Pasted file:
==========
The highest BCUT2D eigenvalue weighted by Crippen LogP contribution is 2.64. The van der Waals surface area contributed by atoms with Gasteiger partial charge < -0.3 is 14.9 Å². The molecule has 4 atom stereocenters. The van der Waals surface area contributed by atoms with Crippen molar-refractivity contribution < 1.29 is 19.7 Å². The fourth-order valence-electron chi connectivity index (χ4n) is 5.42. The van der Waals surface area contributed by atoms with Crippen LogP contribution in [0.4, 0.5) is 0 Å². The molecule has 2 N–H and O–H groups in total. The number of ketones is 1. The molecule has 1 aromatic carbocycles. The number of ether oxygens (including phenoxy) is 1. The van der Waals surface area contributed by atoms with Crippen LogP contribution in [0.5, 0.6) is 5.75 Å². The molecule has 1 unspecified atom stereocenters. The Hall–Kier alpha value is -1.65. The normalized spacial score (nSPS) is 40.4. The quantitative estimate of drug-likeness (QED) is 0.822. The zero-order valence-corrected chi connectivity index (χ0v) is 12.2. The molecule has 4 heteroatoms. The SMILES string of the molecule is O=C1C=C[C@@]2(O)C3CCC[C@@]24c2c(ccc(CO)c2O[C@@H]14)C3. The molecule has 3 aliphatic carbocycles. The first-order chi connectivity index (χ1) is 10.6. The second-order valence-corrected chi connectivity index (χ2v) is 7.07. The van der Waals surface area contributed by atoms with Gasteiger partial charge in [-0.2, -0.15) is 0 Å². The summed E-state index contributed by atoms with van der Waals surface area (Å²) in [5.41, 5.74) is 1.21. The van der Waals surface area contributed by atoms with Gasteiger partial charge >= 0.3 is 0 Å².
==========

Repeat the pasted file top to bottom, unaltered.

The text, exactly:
The highest BCUT2D eigenvalue weighted by Crippen LogP contribution is 2.64. The van der Waals surface area contributed by atoms with Gasteiger partial charge < -0.3 is 14.9 Å². The molecule has 4 atom stereocenters. The van der Waals surface area contributed by atoms with Crippen molar-refractivity contribution < 1.29 is 19.7 Å². The fourth-order valence-electron chi connectivity index (χ4n) is 5.42. The van der Waals surface area contributed by atoms with Crippen LogP contribution in [0.4, 0.5) is 0 Å². The molecule has 2 N–H and O–H groups in total. The number of ketones is 1. The molecule has 1 aromatic carbocycles. The number of ether oxygens (including phenoxy) is 1. The van der Waals surface area contributed by atoms with Crippen LogP contribution in [0.5, 0.6) is 5.75 Å². The molecule has 1 unspecified atom stereocenters. The Hall–Kier alpha value is -1.65. The normalized spacial score (nSPS) is 40.4. The quantitative estimate of drug-likeness (QED) is 0.822. The zero-order valence-corrected chi connectivity index (χ0v) is 12.2. The molecule has 4 heteroatoms. The SMILES string of the molecule is O=C1C=C[C@@]2(O)C3CCC[C@@]24c2c(ccc(CO)c2O[C@@H]14)C3. The molecule has 3 aliphatic carbocycles. The first-order chi connectivity index (χ1) is 10.6. The second-order valence-corrected chi connectivity index (χ2v) is 7.07. The van der Waals surface area contributed by atoms with Gasteiger partial charge in [-0.2, -0.15) is 0 Å². The summed E-state index contributed by atoms with van der Waals surface area (Å²) in [5.41, 5.74) is 1.21. The van der Waals surface area contributed by atoms with Gasteiger partial charge >= 0.3 is 0 Å².